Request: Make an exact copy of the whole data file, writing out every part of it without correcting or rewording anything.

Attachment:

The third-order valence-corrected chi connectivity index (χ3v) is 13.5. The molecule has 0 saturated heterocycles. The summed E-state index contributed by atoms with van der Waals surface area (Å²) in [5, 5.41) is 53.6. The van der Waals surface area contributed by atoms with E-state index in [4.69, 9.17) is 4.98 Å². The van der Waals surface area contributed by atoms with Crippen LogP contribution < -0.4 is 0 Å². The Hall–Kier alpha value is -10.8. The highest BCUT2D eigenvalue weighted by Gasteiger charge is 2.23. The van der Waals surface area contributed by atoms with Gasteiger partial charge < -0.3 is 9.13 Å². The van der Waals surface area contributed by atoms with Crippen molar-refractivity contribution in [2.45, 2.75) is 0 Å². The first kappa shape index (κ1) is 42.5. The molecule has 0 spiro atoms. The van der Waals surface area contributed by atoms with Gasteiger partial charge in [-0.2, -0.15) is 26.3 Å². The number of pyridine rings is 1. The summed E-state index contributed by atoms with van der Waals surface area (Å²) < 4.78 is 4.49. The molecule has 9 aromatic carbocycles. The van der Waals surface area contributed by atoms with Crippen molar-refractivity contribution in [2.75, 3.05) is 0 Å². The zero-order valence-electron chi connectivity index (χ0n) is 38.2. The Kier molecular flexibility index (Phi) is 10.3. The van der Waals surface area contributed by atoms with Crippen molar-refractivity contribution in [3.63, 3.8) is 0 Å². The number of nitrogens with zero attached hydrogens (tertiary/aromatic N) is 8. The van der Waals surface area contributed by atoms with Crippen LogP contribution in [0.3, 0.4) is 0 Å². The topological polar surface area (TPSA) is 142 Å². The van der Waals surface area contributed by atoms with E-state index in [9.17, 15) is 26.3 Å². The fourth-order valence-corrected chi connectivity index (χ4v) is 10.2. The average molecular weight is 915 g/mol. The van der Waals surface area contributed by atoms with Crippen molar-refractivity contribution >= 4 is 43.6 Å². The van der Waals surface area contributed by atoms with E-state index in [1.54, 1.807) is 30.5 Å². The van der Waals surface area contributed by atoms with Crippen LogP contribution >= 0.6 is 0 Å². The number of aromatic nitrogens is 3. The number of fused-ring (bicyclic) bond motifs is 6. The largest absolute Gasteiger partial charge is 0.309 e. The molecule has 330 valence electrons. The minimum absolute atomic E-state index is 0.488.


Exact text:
The third-order valence-corrected chi connectivity index (χ3v) is 13.5. The molecule has 0 saturated heterocycles. The summed E-state index contributed by atoms with van der Waals surface area (Å²) in [5, 5.41) is 53.6. The van der Waals surface area contributed by atoms with E-state index in [4.69, 9.17) is 4.98 Å². The van der Waals surface area contributed by atoms with Crippen LogP contribution < -0.4 is 0 Å². The Hall–Kier alpha value is -10.8. The highest BCUT2D eigenvalue weighted by Gasteiger charge is 2.23. The van der Waals surface area contributed by atoms with Gasteiger partial charge < -0.3 is 9.13 Å². The van der Waals surface area contributed by atoms with Crippen molar-refractivity contribution in [2.45, 2.75) is 0 Å². The first kappa shape index (κ1) is 42.5. The molecule has 0 spiro atoms. The van der Waals surface area contributed by atoms with Gasteiger partial charge in [-0.2, -0.15) is 26.3 Å². The number of pyridine rings is 1. The summed E-state index contributed by atoms with van der Waals surface area (Å²) < 4.78 is 4.49. The molecule has 9 aromatic carbocycles. The van der Waals surface area contributed by atoms with Crippen molar-refractivity contribution in [2.75, 3.05) is 0 Å². The zero-order valence-electron chi connectivity index (χ0n) is 38.2. The Kier molecular flexibility index (Phi) is 10.3. The van der Waals surface area contributed by atoms with Crippen molar-refractivity contribution in [3.63, 3.8) is 0 Å². The number of nitrogens with zero attached hydrogens (tertiary/aromatic N) is 8. The van der Waals surface area contributed by atoms with Crippen LogP contribution in [0.3, 0.4) is 0 Å². The topological polar surface area (TPSA) is 142 Å². The van der Waals surface area contributed by atoms with E-state index in [9.17, 15) is 26.3 Å². The fourth-order valence-corrected chi connectivity index (χ4v) is 10.2. The average molecular weight is 915 g/mol. The van der Waals surface area contributed by atoms with Crippen molar-refractivity contribution >= 4 is 43.6 Å². The van der Waals surface area contributed by atoms with E-state index in [1.54, 1.807) is 30.5 Å². The van der Waals surface area contributed by atoms with Crippen LogP contribution >= 0.6 is 0 Å². The number of aromatic nitrogens is 3. The number of fused-ring (bicyclic) bond motifs is 6. The largest absolute Gasteiger partial charge is 0.309 e. The molecule has 330 valence electrons. The minimum absolute atomic E-state index is 0.488.